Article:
Positional thinking means that our thinking on a subject, say health care reform, is rooted in a particular point of view to the exclusion of all others. Herein lies the problem. It tells us nothing about the workability of our position, or the realities of the world outside our view. When we are thinking positionally, even if we examine other points of views or options, we examine them from the assumption the our position is right. When we gather information, we do so selectively, favoring information that confirms our position, while excluding disconfirming information. While we say that we have been objective in our examination of other possibilities and have rationally chosen our position, in reality our choice is the consequence of engrained habits of thinking based in our unique assumptions, needs, and feelings, making effective decision making impossible. People in the middle are just as stuck in their middleness as people at the extremes are stuck in their extremes. Being in the middle is just another position. Compromise is a cousin of thinking in the middle. It is still grounded in the belief that our position is the only right one. However, in order to reach an agreement, we are willing to sacrifice a less important piece of our position and trade it for a piece of the others position that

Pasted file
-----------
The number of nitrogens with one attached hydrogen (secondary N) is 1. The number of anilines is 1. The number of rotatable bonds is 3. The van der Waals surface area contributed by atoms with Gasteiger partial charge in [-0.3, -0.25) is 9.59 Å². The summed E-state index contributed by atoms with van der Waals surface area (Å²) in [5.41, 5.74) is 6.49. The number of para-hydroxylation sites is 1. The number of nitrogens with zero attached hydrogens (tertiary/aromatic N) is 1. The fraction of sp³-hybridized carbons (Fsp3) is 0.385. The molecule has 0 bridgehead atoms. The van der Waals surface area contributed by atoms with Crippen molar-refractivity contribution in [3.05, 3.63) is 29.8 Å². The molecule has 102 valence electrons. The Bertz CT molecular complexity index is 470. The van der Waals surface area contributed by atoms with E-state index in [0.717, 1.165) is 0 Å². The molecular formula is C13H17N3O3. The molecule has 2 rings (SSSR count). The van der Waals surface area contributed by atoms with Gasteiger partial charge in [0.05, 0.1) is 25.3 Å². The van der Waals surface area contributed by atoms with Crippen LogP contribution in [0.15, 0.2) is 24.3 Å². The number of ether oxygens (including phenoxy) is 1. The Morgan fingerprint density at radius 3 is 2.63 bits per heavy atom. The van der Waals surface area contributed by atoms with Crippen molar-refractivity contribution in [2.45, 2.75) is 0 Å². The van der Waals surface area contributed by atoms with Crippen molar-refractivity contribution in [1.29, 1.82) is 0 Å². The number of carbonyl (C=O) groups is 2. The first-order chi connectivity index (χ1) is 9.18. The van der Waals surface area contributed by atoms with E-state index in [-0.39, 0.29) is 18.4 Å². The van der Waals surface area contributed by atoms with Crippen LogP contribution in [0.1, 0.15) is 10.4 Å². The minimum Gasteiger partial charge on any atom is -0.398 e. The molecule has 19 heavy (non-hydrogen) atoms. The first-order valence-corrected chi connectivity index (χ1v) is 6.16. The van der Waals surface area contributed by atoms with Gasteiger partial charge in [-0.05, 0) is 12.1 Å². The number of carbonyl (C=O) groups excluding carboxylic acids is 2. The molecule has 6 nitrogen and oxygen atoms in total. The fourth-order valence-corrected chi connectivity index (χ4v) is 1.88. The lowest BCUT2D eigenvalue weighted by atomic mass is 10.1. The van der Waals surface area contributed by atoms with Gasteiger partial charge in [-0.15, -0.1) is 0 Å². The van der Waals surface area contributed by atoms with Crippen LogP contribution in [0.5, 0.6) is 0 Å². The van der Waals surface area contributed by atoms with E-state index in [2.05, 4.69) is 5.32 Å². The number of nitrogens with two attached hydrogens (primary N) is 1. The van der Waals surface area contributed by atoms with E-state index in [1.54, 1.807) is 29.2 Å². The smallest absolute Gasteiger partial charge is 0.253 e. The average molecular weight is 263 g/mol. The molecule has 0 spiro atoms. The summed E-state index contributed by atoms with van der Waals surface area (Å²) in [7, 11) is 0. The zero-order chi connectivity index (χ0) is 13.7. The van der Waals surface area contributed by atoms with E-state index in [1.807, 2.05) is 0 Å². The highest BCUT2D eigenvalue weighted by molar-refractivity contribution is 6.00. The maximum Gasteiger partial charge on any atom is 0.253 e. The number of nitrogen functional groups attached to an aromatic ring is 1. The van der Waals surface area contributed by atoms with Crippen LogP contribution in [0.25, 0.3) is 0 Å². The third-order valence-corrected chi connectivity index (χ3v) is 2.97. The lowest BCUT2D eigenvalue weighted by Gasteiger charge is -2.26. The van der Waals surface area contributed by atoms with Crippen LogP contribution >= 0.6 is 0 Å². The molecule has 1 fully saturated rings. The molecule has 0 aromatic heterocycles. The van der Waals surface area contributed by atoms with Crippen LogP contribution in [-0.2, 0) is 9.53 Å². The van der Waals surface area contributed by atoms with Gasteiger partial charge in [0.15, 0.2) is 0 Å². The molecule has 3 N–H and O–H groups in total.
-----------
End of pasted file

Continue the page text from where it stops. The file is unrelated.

they are willing to sacrifice. Nowhere in compromise is there the open-minded non-positional examination of other points of view. In the end all we have are sacrifices patched together, where each party has given up something right for something wrong in order to cobble together an agreement made of patches. All parties feel cheated and all await the next encounter in order to regain they have lost. What Would Einstein Do?

Back in the health care focus group I found myself channeling Einstein, you cannot solve a problem with the same thinking that created it. Nowhere in the discussion was there the possibility for a kind of thinking that went beyond the ruts of the thinking that brought us to this seemingly impassable point. What no one in the room was talking about, no one in the healthcare debate, as far as I could see, was that the issue is not health care but how we think about health care. It All Comes Back to Thinking